Jim Denison on Why “Cuties” is Wrong and How Christians Can Stand for What is Right

I need to begin today’s Daily Article with an admission: I will not see the movie I am going to criticize today. Critics of what I am about to say will note that fact. But I doubt they would say that I need to contract cancer to warn you not to contract cancer.

The film Cuties is currently available on Netflix. The streaming service describes the movie this way: “Eleven-year-old Amy starts to rebel against her conservative family’s traditions when she becomes fascinated with a free-spirited dance crew.”

“Free-spirited” doesn’t begin to tell the story.

Scenes of a movie that should not have been made 

The Internet Movie Database (IMDb) is a secular platform owned by Amazon, not a Christian family movie-reviewing site. Nonetheless, its descriptions of some of the scenes in Cuties are beyond disturbing. I am sorry for what you’re about to read and will edit where I can, but since I hope you will not see the movie, what follows is essential to understanding the furor over it:

  • “When caught with her cousin’s phone, an eleven-year-old girl locks herself in the bathroom, pulls down her pants, and snaps a picture of her private parts before publishing it online. No nudity is actually shown.”
  • “Children are watching pornography on a cell phone. Nothing is shown, little girls are huddling around a phone and talking about what is going on. Another scene shows two young girls watching the routine of a rival, older dance team on a cell phone. One of the girls exposes her bare [body]. [Her body] is briefly visible.”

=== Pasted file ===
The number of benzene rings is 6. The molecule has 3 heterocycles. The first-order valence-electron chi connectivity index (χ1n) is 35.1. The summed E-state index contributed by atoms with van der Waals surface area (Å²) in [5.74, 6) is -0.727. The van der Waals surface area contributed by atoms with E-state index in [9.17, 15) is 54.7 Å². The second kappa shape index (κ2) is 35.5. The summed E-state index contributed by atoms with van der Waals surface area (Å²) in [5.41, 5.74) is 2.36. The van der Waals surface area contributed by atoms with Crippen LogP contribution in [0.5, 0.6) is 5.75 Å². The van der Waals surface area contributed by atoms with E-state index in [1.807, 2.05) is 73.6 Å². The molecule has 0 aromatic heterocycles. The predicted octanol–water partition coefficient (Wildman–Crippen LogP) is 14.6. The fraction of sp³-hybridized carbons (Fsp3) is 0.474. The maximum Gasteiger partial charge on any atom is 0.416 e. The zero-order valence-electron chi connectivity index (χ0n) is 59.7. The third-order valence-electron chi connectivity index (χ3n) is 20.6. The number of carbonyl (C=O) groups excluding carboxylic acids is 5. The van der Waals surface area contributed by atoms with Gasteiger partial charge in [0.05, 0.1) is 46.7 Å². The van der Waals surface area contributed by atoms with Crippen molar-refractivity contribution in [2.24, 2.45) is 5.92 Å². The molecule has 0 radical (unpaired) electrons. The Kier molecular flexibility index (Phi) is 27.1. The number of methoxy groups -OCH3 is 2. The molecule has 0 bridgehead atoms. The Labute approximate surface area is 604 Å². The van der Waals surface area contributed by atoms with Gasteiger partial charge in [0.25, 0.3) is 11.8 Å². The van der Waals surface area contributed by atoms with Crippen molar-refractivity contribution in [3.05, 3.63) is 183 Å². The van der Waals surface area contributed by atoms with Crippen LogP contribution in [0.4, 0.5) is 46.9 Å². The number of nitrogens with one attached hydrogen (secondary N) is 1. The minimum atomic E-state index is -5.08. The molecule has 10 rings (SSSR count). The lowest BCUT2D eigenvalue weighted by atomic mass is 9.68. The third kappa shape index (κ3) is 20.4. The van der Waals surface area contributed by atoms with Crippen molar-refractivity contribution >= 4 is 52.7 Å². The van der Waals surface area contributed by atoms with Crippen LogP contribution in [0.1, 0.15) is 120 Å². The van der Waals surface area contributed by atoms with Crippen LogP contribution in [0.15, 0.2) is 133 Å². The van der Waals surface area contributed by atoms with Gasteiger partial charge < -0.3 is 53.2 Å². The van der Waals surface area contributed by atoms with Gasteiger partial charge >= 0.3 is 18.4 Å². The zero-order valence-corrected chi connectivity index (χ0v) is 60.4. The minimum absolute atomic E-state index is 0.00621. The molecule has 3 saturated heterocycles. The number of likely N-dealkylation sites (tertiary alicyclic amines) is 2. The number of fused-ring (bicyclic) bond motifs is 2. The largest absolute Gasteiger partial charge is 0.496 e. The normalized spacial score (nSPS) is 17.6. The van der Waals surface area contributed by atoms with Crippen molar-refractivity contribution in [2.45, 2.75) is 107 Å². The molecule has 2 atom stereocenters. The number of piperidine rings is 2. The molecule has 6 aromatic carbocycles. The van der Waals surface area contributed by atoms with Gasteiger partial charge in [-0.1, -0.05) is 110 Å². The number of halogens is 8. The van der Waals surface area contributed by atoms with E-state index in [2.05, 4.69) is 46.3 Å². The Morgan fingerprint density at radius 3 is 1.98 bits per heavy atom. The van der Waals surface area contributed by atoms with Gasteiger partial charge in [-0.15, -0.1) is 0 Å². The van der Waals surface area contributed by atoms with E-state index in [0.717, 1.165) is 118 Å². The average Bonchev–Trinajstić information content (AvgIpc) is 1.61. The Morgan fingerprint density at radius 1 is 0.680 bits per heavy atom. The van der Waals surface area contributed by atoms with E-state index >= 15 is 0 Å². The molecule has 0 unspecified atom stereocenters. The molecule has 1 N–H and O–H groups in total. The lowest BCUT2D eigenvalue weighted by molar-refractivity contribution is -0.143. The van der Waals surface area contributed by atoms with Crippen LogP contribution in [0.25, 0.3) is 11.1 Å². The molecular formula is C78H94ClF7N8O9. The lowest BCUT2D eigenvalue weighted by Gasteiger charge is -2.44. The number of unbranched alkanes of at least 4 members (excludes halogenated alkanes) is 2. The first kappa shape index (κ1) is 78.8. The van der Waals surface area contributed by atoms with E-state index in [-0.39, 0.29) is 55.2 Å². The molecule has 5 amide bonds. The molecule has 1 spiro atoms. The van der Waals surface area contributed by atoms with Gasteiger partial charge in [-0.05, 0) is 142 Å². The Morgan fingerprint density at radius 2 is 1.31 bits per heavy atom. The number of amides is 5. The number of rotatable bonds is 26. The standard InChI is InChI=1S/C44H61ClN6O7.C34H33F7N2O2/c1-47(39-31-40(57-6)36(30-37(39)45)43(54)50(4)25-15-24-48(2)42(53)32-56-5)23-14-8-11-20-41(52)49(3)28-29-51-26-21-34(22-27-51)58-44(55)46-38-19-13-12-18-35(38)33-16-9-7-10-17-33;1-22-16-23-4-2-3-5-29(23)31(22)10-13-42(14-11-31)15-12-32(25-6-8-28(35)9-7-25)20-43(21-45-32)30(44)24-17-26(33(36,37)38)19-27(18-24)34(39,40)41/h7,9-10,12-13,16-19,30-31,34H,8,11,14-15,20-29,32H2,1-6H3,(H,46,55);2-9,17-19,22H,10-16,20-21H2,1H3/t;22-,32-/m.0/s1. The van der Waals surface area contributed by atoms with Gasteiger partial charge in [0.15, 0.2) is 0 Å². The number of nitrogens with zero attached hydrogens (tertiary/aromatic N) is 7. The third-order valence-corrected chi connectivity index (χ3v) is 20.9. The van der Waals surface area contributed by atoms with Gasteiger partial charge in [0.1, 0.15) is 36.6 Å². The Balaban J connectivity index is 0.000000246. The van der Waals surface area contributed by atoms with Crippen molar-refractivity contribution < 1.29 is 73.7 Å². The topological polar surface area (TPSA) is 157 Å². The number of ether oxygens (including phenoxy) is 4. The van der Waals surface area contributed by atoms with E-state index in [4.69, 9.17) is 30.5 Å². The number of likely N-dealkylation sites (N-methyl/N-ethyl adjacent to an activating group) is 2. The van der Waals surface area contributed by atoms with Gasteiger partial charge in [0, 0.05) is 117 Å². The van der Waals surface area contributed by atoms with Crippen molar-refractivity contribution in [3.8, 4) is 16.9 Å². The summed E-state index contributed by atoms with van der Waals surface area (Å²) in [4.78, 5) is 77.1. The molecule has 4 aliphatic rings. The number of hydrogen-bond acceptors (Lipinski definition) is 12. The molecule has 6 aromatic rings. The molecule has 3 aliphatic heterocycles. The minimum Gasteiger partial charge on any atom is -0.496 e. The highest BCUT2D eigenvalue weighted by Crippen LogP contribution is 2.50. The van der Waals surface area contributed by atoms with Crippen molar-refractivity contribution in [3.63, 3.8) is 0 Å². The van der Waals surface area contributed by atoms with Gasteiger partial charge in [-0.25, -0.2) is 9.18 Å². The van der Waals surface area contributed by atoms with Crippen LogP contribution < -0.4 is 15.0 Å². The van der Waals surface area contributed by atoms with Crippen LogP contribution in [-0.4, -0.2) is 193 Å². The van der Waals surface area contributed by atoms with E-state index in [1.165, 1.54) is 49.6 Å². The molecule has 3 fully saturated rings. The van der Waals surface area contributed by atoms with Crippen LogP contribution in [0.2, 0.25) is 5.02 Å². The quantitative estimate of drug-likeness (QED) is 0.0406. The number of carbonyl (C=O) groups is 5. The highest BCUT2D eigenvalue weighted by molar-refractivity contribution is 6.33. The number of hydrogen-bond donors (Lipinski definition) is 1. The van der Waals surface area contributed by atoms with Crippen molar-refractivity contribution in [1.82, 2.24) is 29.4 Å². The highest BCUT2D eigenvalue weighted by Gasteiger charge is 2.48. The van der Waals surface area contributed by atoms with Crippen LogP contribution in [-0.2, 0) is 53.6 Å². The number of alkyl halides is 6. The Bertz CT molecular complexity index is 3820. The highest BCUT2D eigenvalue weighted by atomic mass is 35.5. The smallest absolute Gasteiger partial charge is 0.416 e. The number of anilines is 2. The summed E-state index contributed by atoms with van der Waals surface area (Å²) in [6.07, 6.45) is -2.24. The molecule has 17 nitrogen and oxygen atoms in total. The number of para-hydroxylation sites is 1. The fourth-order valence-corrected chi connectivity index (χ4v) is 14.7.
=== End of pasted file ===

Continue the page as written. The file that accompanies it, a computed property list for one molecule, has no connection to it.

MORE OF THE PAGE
• “Frequent scenes of eleven-year-old girls dancing lewdly where the camera pans in and zooms in on [their bodies].”
  • “A scene where an eleven-year-old girl dressed in a tank and panties is splashed with water and begins twerking in a frenzied kind of way. On her feet bent over, on her knees, and on her hands and knees. Camera zooms in on her [body] as she positions on all fours and twerks.” [Twerking is a highly sexualized form of dancing.]

What Nancy Pelosi’s daughter thinks of the film 

After Netflix acquired the movie, it produced a promotional poster and trailer that were criticized for sexualizing eleven-year-old girls. Netflix replaced the poster with a new one, claiming, “This was not an accurate representation of the film, so the image and description has been updated.” However, the movie still includes the scene that was the source of the promotional image in which the young girls wear revealing outfits and perform a sexualized dance routine.

A Netflix spokesman told Variety that the movie “is a social commentary against the sexualization of young children. It’s an award-winning film and a powerful story about the pressure young girls face on social media and from society more generally growing up—and we’d encourage anyone who cares about these important issues to watch the movie.”

Click here to read more.

SOURCE: Christian Post, Jim Denison